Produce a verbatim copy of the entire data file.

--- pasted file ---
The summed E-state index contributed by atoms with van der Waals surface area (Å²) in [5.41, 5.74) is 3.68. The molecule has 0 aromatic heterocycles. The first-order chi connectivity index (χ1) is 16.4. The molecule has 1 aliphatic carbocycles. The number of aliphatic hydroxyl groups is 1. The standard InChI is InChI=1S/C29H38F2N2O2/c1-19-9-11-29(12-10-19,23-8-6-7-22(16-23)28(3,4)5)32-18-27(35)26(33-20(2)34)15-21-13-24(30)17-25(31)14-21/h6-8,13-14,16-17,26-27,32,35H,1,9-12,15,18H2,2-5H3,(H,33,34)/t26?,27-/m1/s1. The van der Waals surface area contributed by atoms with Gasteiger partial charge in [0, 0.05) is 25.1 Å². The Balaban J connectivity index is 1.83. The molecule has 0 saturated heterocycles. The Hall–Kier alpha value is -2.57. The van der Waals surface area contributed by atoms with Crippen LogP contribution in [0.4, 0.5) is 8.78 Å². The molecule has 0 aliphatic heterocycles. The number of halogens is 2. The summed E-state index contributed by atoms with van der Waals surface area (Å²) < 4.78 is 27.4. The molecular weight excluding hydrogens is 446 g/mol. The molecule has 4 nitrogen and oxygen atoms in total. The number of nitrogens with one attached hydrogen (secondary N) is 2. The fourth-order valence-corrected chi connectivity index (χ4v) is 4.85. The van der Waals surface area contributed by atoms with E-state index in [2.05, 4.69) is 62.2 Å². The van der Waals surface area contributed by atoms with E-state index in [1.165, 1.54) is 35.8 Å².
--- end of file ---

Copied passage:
The summed E-state index contributed by atoms with van der Waals surface area (Å²) in [5.41, 5.74) is 3.68. The molecule has 0 aromatic heterocycles. The first-order chi connectivity index (χ1) is 16.4. The molecule has 1 aliphatic carbocycles. The number of aliphatic hydroxyl groups is 1. The standard InChI is InChI=1S/C29H38F2N2O2/c1-19-9-11-29(12-10-19,23-8-6-7-22(16-23)28(3,4)5)32-18-27(35)26(33-20(2)34)15-21-13-24(30)17-25(31)14-21/h6-8,13-14,16-17,26-27,32,35H,1,9-12,15,18H2,2-5H3,(H,33,34)/t26?,27-/m1/s1. The van der Waals surface area contributed by atoms with Gasteiger partial charge in [0, 0.05) is 25.1 Å². The Balaban J connectivity index is 1.83. The molecule has 0 saturated heterocycles. The Hall–Kier alpha value is -2.57. The van der Waals surface area contributed by atoms with Crippen LogP contribution in [0.4, 0.5) is 8.78 Å². The molecule has 0 aliphatic heterocycles. The number of halogens is 2. The summed E-state index contributed by atoms with van der Waals surface area (Å²) < 4.78 is 27.4. The molecular weight excluding hydrogens is 446 g/mol. The molecule has 4 nitrogen and oxygen atoms in total. The number of nitrogens with one attached hydrogen (secondary N) is 2. The fourth-order valence-corrected chi connectivity index (χ4v) is 4.85. The van der Waals surface area contributed by atoms with E-state index in [2.05, 4.69) is 62.2 Å². The van der Waals surface area contributed by atoms with E-state index in [1.165, 1.54) is 35.8 Å².